More carmakers caught in headlights of VW engine-rigging scandal

More carmakers caught in headlights of VW engine-rigging scandal
Volkswagen has admitted it installed illegal software into 11 million 2.0 liter and 3.0 liter diesel engines worldwide (AFP Photo/Josh Edelson)

Volkswagen emissions scandal

Iran's 'catastrophic mistake': Speculation, pressure, then admission

Iran's 'catastrophic mistake': Speculation, pressure, then admission
Analsyts say it is irresponsible to link the crash of a Ukraine International Airline Boeing 737-800 to the 737 MAX accidents (AFP Photo/INA FASSBENDER)

Missing MH370 likely to have disintegrated mid-flight: experts

Missing MH370 likely to have disintegrated mid-flight: experts
A Malaysia Airlines Boeing 777 commercial jet.

QZ8501 (AirAsia)

Leaders see horror of French Alps crash as probe gathers pace

"The Recalibration of Awareness – Apr 20/21, 2012 (Kryon channeled by Lee Carroll) (Subjects: Old Energy, Recalibration Lectures, God / Creator, Religions/Spiritual systems (Catholic Church, Priests/Nun’s, Worship, John Paul Pope, Women in the Church otherwise church will go, Current Pope won’t do it), Middle East, Jews, Governments will change (Internet, Media, Democracies, Dictators, North Korea, Nations voted at once), Integrity (Businesses, Tobacco Companies, Bankers/ Financial Institutes, Pharmaceutical company to collapse), Illuminati (Started in Greece, with Shipping, Financial markets, Stock markets, Pharmaceutical money (fund to build Africa, to develop)), Shift of Human Consciousness, (Old) Souls, Women, Masters to/already come back, Global Unity.... etc.) - (Text version)

… The Shift in Human Nature

You're starting to see integrity change. Awareness recalibrates integrity, and the Human Being who would sit there and take advantage of another Human Being in an old energy would never do it in a new energy. The reason? It will become intuitive, so this is a shift in Human Nature as well, for in the past you have assumed that people take advantage of people first and integrity comes later. That's just ordinary Human nature.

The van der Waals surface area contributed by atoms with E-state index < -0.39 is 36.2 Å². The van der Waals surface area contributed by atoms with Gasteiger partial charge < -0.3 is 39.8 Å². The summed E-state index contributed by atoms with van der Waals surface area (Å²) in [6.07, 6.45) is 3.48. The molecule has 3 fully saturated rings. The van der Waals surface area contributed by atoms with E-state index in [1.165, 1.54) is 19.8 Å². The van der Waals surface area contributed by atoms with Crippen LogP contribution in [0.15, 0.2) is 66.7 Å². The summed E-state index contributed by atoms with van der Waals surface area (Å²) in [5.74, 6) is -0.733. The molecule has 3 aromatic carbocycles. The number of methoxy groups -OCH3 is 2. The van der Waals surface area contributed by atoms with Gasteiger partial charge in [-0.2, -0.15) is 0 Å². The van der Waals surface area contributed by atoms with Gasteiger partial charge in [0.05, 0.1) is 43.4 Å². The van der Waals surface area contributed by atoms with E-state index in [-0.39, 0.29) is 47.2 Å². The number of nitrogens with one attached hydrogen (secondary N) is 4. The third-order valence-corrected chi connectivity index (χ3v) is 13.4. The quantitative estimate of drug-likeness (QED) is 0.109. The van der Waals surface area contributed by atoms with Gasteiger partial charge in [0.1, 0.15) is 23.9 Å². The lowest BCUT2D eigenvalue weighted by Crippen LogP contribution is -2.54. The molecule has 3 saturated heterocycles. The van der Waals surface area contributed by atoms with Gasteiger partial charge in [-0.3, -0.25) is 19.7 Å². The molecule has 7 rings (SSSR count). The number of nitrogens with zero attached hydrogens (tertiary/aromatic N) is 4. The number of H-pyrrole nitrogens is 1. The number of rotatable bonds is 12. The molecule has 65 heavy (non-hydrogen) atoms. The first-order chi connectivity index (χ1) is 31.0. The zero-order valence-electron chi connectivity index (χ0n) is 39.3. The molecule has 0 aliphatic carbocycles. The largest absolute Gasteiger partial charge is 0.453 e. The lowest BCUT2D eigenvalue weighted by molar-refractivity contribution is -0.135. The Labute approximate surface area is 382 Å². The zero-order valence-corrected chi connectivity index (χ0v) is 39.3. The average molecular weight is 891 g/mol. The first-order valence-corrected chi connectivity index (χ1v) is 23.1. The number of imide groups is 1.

In the past, Human nature expressed within governments worked like this: If you were stronger than the other one, you simply conquered them. If you were strong, it was an invitation to conquer. If you were weak, it was an invitation to be conquered. No one even thought about it. It was the way of things. The bigger you could have your armies, the better they would do when you sent them out to conquer. That's not how you think today. Did you notice?

Any country that thinks this way today will not survive, for humanity has discovered that the world goes far better by putting things together instead of tearing them apart. The new energy puts the weak and strong together in ways that make sense and that have integrity. Take a look at what happened to some of the businesses in this great land (USA). Up to 30 years ago, when you started realizing some of them didn't have integrity, you eliminated them. What happened to the tobacco companies when you realized they were knowingly addicting your children? Today, they still sell their products to less-aware countries, but that will also change.

What did you do a few years ago when you realized that your bankers were actually selling you homes that they knew you couldn't pay for later? They were walking away, smiling greedily, not thinking about the heartbreak that was to follow when a life's dream would be lost. Dear American, you are in a recession. However, this is like when you prune a tree and cut back the branches. When the tree grows back, you've got control and the branches will grow bigger and stronger than they were before, without the greed factor. Then, if you don't like the way it grows back, you'll prune it again! I tell you this because awareness is now in control of big money. It's right before your eyes, what you're doing. But fear often rules. …

Thursday, September 17, 2015

European carmakers race to catch up as Toyota shows off new Prius

Yahoo – AFP,  Tangi Quemener, 16 Sep 2015

The electric powered BMW i8 (R) and i3 are seen next to a charging point at the
 66th IAA auto show in Frankfurt am Main, western Germany, on September 15, 2015
 (Tangi Quemener)